Why did you join Diversity Abroad?


In my role at Diversity Abroad, I am able to give back to the local and global community that inspired my career. I studied abroad because of scholarships that were awarded to me. Knowing that someone else invested in my future reminded me of the continued generosity (both tangible and intangible) that has been granted to me throughout my educational journey. We know that education is the gift that can’t be taken away, therefore the opportunity to provide students with resources to expand their knowledge and experiences in our globally interconnected classrooms is my way of “paying it forward”. Diversity Abroad allows me to do that in a very unique way.


Why did you join Diversity Abroad?

I believe every student should have access to the transformative power of receiving a global education. I joined Diversity Abroad because it is dedicated to providing students and professionals with the resources necessary to bridge the accessibility gap in international education and to make for a more inclusive environment.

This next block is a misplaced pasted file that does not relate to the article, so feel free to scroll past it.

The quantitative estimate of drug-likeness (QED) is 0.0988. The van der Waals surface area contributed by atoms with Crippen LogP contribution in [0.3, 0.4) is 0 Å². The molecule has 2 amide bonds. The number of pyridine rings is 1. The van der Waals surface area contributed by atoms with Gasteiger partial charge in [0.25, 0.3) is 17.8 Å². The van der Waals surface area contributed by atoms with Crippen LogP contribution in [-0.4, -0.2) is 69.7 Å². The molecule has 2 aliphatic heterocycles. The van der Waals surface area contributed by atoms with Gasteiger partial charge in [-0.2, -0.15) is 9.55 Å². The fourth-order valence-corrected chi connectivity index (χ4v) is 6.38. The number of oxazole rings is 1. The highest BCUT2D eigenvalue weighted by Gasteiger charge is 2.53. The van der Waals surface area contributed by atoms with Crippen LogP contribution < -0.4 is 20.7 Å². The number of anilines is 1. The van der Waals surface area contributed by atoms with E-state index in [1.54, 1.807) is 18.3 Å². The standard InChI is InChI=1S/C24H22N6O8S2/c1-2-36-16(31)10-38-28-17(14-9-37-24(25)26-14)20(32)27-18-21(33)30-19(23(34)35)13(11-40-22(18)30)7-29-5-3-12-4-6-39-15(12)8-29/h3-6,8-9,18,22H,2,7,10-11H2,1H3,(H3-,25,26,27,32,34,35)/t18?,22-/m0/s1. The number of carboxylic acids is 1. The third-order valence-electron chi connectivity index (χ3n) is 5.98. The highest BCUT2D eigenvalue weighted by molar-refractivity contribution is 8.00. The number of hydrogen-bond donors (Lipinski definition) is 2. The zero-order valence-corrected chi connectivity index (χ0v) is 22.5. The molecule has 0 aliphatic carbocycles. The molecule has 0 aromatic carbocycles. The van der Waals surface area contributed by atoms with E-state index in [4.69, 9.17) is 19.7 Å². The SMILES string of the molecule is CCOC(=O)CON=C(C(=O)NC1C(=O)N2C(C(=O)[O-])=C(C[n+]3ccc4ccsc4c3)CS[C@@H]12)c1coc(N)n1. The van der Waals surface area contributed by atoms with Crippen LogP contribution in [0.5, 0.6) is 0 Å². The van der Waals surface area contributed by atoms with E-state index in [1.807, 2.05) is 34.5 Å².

What do you do at Diversity Abroad?


As marketing coordinator at Diversity Abroad, I manage the daily editorial and promotional content for our student and professional audiences via diversityabroad.com, diversitynetwork.org, social media platforms, and email. I also assist in the planning and coordination of company events, including the Annual Diversity Abroad Conference.


Where do you see global education going in five years?


As our world continues to be more connected through technology, business, and social media, it will be more important than ever for young professionals to be able to communicate interculturally in order to compete in the 21st century global market. As a result, I believe education abroad will slowly become a standard for the educational and professional development of generations to come. Therefore, the work of organizations like Diversity Abroad and others in the field of international education will be crucial in shaping accessibility to global education programs. 


Tags:  Diversity Abroad Staff 

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Diversity Network Member Highlight: UC San Diego

Posted By Administration, Thursday, March 22, 2018

Institution name

University of California, San Diego



La Jolla, California


Institutional Profile

Large (over 15,000)


Why did your institution join the Diversity Abroad Network?